Can a director’s loan be written off?
Even though a director is a separate legal entity from a company, in the case of director’s loans, these overdrawn directors’ loan accounts can’t simply be written off if a business experiences financial difficulty.
What happens to a director’s loan account in liquidation?
When a liquidator is assigned, they will scrutinise the director’s loan accounts to look for any transactions that may have jeopardised the company’s financial future. As a result, running an overdrawn DLA up to and as a company enters liquidation can lead to serious financial difficulty for you personally. You may face compulsory liquidation, find out more about: what is a winding-up petition?
If the liquidator finds that a director borrowed money from the company, which it could not financially support at the time, there may be severe repercussions, including:
- Repaying the loan, regardless of the director’s personal funds and financial position (which introduces the risk of personal bankruptcy)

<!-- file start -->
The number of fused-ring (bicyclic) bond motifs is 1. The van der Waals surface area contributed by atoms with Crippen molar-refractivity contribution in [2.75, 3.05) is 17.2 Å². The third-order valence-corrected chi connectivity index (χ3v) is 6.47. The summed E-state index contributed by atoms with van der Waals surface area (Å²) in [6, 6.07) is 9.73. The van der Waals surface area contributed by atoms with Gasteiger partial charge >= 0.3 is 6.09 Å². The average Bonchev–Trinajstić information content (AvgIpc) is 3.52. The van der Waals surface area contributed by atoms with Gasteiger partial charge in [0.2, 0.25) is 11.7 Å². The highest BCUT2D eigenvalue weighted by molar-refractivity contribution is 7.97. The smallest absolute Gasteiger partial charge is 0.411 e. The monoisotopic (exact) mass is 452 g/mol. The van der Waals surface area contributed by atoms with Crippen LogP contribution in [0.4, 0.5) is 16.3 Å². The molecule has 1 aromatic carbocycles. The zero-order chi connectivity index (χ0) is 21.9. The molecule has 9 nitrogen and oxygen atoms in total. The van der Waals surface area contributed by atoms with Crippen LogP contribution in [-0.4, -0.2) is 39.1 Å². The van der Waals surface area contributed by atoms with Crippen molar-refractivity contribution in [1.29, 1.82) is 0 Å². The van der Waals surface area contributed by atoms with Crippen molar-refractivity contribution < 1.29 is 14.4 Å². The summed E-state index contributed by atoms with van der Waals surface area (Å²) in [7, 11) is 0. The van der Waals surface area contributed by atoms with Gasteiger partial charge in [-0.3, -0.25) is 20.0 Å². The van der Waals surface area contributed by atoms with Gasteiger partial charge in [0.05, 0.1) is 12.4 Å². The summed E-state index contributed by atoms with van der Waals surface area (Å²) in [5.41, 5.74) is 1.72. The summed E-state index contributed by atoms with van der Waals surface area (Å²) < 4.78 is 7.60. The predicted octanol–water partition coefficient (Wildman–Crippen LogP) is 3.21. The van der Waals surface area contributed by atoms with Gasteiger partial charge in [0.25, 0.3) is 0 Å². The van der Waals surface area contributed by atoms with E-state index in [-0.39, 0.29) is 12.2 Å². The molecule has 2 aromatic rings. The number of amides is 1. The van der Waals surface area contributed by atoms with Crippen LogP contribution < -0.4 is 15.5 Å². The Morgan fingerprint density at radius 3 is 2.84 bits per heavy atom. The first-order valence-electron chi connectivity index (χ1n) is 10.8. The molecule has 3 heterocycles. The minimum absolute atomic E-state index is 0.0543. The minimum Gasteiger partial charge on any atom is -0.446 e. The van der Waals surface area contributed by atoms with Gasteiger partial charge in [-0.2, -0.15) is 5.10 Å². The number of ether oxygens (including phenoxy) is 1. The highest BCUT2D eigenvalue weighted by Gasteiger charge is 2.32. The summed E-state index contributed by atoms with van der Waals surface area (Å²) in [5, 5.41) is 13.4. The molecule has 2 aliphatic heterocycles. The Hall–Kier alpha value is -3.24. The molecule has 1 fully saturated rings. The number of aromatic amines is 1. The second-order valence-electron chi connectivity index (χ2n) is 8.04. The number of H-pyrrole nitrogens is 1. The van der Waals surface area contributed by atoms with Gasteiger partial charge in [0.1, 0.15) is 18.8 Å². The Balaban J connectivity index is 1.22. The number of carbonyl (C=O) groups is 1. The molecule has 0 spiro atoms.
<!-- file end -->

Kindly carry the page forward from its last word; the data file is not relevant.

- The liquidator beginning court proceedings for the funds owed
- A 2-15-year disqualification as a company director if misconduct is uncovered
- Criminal prosecution if illegal activity is found.
A problem arises for a director if they place their limited company into liquidation and there is an overdrawn director’s loan account. This loan sits as a business asset, and the licensed insolvency practitioner appointed to deal with the liquidation of the company has a duty to recover the loan back from the director and distribute it to the company’s creditors.
When it comes to having an overdrawn director’s loan account in liquidation, it’s critically important that you understand what your position is. This means knowing what your overdrawn director’s loan stands at and what you will do about it when the company goes into liquidation. This is not something to deal with down the line, and please do not think that the insolvency practitioner will not find out about it or that they won’t check.
What happens if you can’t pay an overdrawn director’s loan account?
If you find yourself in a position where you can’t pay the overdrawn director’s loan account, you will be faced with more debts. This can lead to personal bankruptcy in the most severe cases. Director’s loans are used with a personal guarantee, and therefore it is your responsibility to pay the company what it is owed. This money can then be used to pay back the company’s creditors. In most scenarios, a deal can be done between the director and the liquidator where a portion of the overdrawn director’s loan is paid back to the liquidator.
How do you know if you have an overdrawn director’s loan account?